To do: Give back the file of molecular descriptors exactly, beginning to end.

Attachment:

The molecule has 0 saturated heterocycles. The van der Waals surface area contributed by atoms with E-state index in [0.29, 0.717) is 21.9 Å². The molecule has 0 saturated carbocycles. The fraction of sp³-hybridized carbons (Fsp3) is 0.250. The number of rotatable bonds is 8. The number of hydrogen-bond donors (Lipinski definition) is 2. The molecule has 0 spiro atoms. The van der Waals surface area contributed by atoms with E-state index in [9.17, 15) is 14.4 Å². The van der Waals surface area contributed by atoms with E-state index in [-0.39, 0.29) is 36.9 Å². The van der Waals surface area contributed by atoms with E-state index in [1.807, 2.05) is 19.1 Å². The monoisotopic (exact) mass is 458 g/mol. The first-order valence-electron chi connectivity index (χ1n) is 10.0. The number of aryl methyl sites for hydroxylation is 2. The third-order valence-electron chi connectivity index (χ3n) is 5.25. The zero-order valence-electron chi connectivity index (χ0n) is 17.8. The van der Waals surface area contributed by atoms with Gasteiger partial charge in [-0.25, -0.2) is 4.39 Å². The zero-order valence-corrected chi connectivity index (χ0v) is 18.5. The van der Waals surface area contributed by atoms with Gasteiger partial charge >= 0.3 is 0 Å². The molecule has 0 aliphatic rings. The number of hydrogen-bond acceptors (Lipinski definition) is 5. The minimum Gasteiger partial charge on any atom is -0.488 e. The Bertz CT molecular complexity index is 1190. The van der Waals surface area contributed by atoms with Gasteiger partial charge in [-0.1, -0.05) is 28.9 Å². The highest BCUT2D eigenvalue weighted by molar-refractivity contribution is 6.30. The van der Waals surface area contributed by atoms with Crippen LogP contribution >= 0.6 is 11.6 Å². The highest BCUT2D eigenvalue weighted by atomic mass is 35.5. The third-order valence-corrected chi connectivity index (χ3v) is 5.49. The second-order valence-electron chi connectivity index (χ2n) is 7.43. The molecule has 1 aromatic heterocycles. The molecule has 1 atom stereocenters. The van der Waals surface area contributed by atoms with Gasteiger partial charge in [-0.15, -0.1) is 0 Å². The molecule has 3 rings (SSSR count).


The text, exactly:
The molecule has 0 saturated heterocycles. The van der Waals surface area contributed by atoms with E-state index in [0.29, 0.717) is 21.9 Å². The molecule has 0 saturated carbocycles. The fraction of sp³-hybridized carbons (Fsp3) is 0.250. The number of rotatable bonds is 8. The number of hydrogen-bond donors (Lipinski definition) is 2. The molecule has 0 spiro atoms. The van der Waals surface area contributed by atoms with E-state index in [9.17, 15) is 14.4 Å². The van der Waals surface area contributed by atoms with E-state index in [-0.39, 0.29) is 36.9 Å². The van der Waals surface area contributed by atoms with E-state index in [1.807, 2.05) is 19.1 Å². The monoisotopic (exact) mass is 458 g/mol. The first-order valence-electron chi connectivity index (χ1n) is 10.0. The number of aryl methyl sites for hydroxylation is 2. The third-order valence-electron chi connectivity index (χ3n) is 5.25. The zero-order valence-electron chi connectivity index (χ0n) is 17.8. The van der Waals surface area contributed by atoms with Gasteiger partial charge in [-0.25, -0.2) is 4.39 Å². The zero-order valence-corrected chi connectivity index (χ0v) is 18.5. The van der Waals surface area contributed by atoms with Gasteiger partial charge >= 0.3 is 0 Å². The molecule has 0 aliphatic rings. The number of hydrogen-bond acceptors (Lipinski definition) is 5. The minimum Gasteiger partial charge on any atom is -0.488 e. The Bertz CT molecular complexity index is 1190. The van der Waals surface area contributed by atoms with Gasteiger partial charge in [-0.1, -0.05) is 28.9 Å². The highest BCUT2D eigenvalue weighted by molar-refractivity contribution is 6.30. The van der Waals surface area contributed by atoms with Crippen LogP contribution >= 0.6 is 11.6 Å². The highest BCUT2D eigenvalue weighted by atomic mass is 35.5. The third-order valence-corrected chi connectivity index (χ3v) is 5.49. The second-order valence-electron chi connectivity index (χ2n) is 7.43. The molecule has 1 aromatic heterocycles. The molecule has 1 atom stereocenters. The van der Waals surface area contributed by atoms with Gasteiger partial charge in [-0.15, -0.1) is 0 Å². The molecule has 3 rings (SSSR count).